"It’s almost like they are starting from the bottom," says Scholl. "They will need to start attracting an interest in spas and build a local clientele. By following these steps, they can then make a push to expand and grow."

For the London-based firm GA Design, developing a sense of place is critical to giving design longevity. The firm eschews anything overtly faddy, instead building narratives that work with the personality of the hotel.

"We often look to the surrounding environment, or the traditions of that area for inspiration, and then incorporate those elements subtly into the rest of the design," says Joanna Biggs, associate director. "This may mean sourcing local marbles and stones, or incorporating local decorative techniques and motifs into the millwork or furniture."

Treat yourself

While GA Design has a number of hotel spas to its credit – including Le Spa at the Four Seasons Marrakech, the Evian spa at the Palace Hotel Tokyo, and the Eforea spa in the Hilton Istanbul Bomonti – it is perhaps best known for the ESPA Life at the Corinthia London. With 17 treatment rooms spread over four floors of the hotel, this is one of the largest spas in Europe and it has won numerous awards.

"The design direction was developed together with ESPA, to challenge the typical spa interior," says Biggs. "We felt very strongly that relaxation was at the core of the concept and to achieve this, we created a soft, organic, gentle feel. When we broke this down into forms in the planning stages, it immediately took us away from boxes and hard corners towards softer, sweeping curves."

There is a certain style that people are now aiming for. It’s no longer the Bali or Asia-themed spa design; it’s more contemporary – clean lines and recess lighting used in the interior design.

In practice, this meant womb-like, elliptical treatment beds and pods for fitness, treatment and changing. Even the curves of the corridors recapitulate the theme. "You can feel the energy in ovals as you move around the spa," says Biggs. "It was a lotus flower shape that inspired them."

WATG largely works on the basis that, for a wellness resort, less is more. Klueter points out that while a resort should never be so simple that it comes across as clinical, it is imperative that all finishes and materials are perceived as clean.

"There is a certain style that people are now aiming for. It’s no longer the Bali or Asia-themed spa design; it’s more contemporary – clean lines and recess lighting used in the interior design," she says. "Textured walls with patterns add character to simpler rooms but operators may steer away from design elements that take too much time to maintain."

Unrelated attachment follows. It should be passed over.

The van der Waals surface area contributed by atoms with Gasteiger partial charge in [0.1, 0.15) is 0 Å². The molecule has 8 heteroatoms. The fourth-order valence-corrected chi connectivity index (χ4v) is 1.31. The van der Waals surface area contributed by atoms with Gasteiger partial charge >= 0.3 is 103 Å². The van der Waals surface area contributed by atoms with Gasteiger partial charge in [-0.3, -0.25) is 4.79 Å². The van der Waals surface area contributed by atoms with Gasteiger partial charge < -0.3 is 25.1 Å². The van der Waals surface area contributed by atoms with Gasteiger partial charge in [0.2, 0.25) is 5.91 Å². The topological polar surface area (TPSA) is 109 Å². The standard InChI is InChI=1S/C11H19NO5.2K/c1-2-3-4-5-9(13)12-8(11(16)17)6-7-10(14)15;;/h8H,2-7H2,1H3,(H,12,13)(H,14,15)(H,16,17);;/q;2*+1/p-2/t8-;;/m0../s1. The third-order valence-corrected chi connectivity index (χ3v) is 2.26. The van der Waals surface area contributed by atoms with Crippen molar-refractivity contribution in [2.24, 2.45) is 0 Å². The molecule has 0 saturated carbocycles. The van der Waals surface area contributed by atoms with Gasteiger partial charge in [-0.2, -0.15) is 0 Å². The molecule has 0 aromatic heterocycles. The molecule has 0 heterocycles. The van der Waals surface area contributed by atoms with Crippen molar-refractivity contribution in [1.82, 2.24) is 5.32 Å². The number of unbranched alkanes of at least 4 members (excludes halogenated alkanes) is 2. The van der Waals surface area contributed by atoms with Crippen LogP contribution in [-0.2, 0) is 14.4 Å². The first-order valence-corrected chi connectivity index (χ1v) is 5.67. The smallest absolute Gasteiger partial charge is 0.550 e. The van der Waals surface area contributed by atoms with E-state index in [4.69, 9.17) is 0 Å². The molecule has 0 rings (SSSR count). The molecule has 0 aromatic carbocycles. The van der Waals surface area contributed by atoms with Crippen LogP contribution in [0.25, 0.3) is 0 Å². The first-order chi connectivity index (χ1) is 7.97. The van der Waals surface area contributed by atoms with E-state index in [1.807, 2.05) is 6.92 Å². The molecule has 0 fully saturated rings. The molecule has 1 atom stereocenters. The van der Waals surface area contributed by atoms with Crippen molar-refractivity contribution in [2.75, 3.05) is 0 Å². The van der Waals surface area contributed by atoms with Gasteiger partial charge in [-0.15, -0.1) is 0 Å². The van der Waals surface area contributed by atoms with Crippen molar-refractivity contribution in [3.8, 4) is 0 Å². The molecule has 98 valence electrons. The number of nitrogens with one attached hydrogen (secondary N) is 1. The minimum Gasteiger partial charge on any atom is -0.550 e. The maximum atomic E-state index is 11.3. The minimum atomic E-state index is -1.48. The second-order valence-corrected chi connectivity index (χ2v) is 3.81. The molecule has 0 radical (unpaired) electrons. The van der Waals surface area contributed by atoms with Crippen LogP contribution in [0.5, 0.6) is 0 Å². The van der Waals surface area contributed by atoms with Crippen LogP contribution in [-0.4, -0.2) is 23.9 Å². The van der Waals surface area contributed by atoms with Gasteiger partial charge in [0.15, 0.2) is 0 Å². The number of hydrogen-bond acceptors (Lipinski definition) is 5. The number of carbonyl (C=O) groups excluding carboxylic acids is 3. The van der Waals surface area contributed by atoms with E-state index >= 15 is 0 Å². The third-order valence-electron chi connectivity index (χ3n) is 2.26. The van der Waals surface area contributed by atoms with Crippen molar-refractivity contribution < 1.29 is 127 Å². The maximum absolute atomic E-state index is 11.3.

She credits the Hotel Therme Vals in Switzerland with spearheading this trend. Opening in 1996, the spa is built from layers of locally quarried slabs and is designed to resemble an archaeological site or cave.

Architect Peter Zumthor said of his then-radical design, "Mountain, stone, water – building in the stone, building with the stone, into the mountain, building out of the mountain, being inside the mountain – how can the implications and the sensuality of the association of these words be interpreted, architecturally?"

There is a curious contradiction at the heart of spa design in that, while the pace of change is rapid, it is often the most forward-thinking designs that call back loudest to the past.

A spa that pays homage to local tradition and the natural environment is likely to age well, even as trends come and go. It may well need a strategy to accommodate the unforeseen, leaving room for future expansions, and upcoming treatments and technologies. But it will need to ground itself in something beyond fashion; after all, a spa that looks noticeably cutting edge in 2016 may come to seem dated rather quickly.

Ultimately, spa-going rests on a simple and even primal desire to slow down, recoup and reconnect with oneself away from life’s stresses.

"I think, in the high-end luxury sector, guests are always looking for the ultimate pamper platform and we are constantly aiming to provide this. Every view should be considered, finishes carefully selected to promote relaxation, the perfect lighting, and, of course, ultimate service," says Biggs. "But in design terms, the knack is to make the guest feel like they are in their own space without having to be alone."